Intentionally or not, Turkey is a significant actor on the Sandžak political scene
Turkey is not only an active player in the socio-political map of Sandžak, but also a passive object whose position is (mis)used by local actors in their political sparring.
Given its specific historical role there and the wide range of activities it is engaged in in this area, we can easily conclude that Turkey is the external actor with the strongest presence in the multiethnic region of Sandžak, located in the southwest of Serbia.
While Serbs are either indifferent or have negative attitudes towards Turkey’s increased activity there over the past twenty years, Bosniak citizens of the region are largely positive about the strengthening of Turkey’s positions, not only in Sandžak, but throughout its broader sphere of interest.
The scenes during Turkish President Recep Tayyip Erdoğan’s 2017 visit to Novi Pazar, the largest urban centre in Serbian Sandžak, speak best about the popularity of Turkey and its president there. Unlike the cold reception given to Serbia’s president Aleksandar Vučić, the crowd gathered in the city square chanted “Sultan Erdoğan”, giving the Turkish president good cause to recount his impressions of the unforgettable welcome in Sandžak once he was back in Turkey.
In terms of their non-critical views and positive sentiments towards any mention of Turkey and Erdoğan, the Bosniaks of Sandžak surpass their compatriots from Bosnia and Herzegovina by far. Moreover, according to a local pro-civil NGO activist, the public in Sandžak is not welcoming of any negative tones towards Turkey and its leader.
Bearing in mind that Erdoğan is more popular than they are themselves, Bosniak political actors in Sandžak tend to present themselves as close to Turks through their media. The first pillar of this pragmatic political strategy is overstating their own relations and cooperation with Ankara, intending to mobilize voters who see Turkey as a protector and “big brother”.
As the path to the hearts of voters is not a one-way street, partisan media refrain from reporting on the same cooperation of rival political subjects. In the media close to any of the parties we cannot find information about some rival political figure hosting the Turkish delegation or being received at the Turkish embassy. By professional reporting on similar events, which undoubtedly deserve local public attention, they would only increase the rating of the opponent and thus inflict political damage on themselves.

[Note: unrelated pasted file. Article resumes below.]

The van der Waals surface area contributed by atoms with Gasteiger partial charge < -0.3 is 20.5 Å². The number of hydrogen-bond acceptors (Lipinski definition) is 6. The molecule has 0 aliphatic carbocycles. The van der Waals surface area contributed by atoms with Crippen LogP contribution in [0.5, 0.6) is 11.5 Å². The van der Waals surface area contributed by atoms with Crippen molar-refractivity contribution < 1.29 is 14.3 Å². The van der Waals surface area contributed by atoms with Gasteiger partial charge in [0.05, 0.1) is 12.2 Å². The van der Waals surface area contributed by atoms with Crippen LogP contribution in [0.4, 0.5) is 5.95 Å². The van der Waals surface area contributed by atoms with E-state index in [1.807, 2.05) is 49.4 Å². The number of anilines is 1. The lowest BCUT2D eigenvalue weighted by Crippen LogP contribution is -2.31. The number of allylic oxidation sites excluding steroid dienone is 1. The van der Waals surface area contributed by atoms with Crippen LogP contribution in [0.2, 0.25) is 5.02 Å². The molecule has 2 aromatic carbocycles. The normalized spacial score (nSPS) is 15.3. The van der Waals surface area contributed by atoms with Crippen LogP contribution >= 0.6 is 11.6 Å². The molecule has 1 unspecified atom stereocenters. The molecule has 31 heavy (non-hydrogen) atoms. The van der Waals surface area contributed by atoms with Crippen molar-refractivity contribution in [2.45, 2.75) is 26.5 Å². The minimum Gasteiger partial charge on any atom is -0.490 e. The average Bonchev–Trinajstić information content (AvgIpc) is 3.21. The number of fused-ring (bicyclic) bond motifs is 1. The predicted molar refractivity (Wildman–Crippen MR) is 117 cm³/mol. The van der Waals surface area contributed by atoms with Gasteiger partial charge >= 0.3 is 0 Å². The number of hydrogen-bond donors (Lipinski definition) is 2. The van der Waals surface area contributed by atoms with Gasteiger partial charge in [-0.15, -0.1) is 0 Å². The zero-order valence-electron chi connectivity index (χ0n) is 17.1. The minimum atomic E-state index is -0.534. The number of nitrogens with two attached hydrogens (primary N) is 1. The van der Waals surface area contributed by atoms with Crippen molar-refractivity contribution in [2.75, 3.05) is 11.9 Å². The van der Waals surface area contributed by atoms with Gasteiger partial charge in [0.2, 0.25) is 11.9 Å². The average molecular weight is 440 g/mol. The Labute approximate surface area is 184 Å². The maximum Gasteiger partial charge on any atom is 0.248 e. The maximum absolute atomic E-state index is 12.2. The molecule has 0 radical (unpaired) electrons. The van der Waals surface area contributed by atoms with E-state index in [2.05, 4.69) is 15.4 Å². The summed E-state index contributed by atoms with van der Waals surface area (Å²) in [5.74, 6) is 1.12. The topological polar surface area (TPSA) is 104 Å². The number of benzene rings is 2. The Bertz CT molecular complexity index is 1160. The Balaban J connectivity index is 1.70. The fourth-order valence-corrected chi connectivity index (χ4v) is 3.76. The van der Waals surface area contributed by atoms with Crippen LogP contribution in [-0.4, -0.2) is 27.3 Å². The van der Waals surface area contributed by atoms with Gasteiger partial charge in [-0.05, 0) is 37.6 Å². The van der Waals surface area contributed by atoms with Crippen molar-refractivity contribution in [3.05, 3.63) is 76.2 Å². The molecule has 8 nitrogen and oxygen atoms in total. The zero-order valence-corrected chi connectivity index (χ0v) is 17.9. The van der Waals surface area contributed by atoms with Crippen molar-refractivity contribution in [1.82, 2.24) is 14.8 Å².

However, the partisan media do not stop at overemphasizing their own and keeping silent about the opponents’ cooperation with Turkey. In their efforts to use “the Turkish card” for their political interests, local actors go a step further, trying to label their opponents as enemies of Turkey or at least as actors who are not in its favor. These actions are aimed at discrediting the other side in front of the domestic and Turkish publics.
A typical example of sending a message to Ankara may be found in the clash between Muamer Zukorlić and Rifat Fejzić, two rivals who are fighting over the provision of religious services to Muslims in the southern part of Sandžak, which coincides with the north of Montenegro. As the reisu-l-ulema of the Islamic Community of Montenegro, Fejzić accused Zukorlić, the informal leader of the Islamic Community in Serbia, of spreading Wahhabism, a school of Islam that deviates from the traditional “European Islam” practiced by Bosniaks and Turks. On the other hand, Zukorlić’s media marked Fejzić’s close associates as Gulenists, right at the moment when the confrontation with Fetullah Gulen’s legacy became a priority of Turkish foreign and regional policy.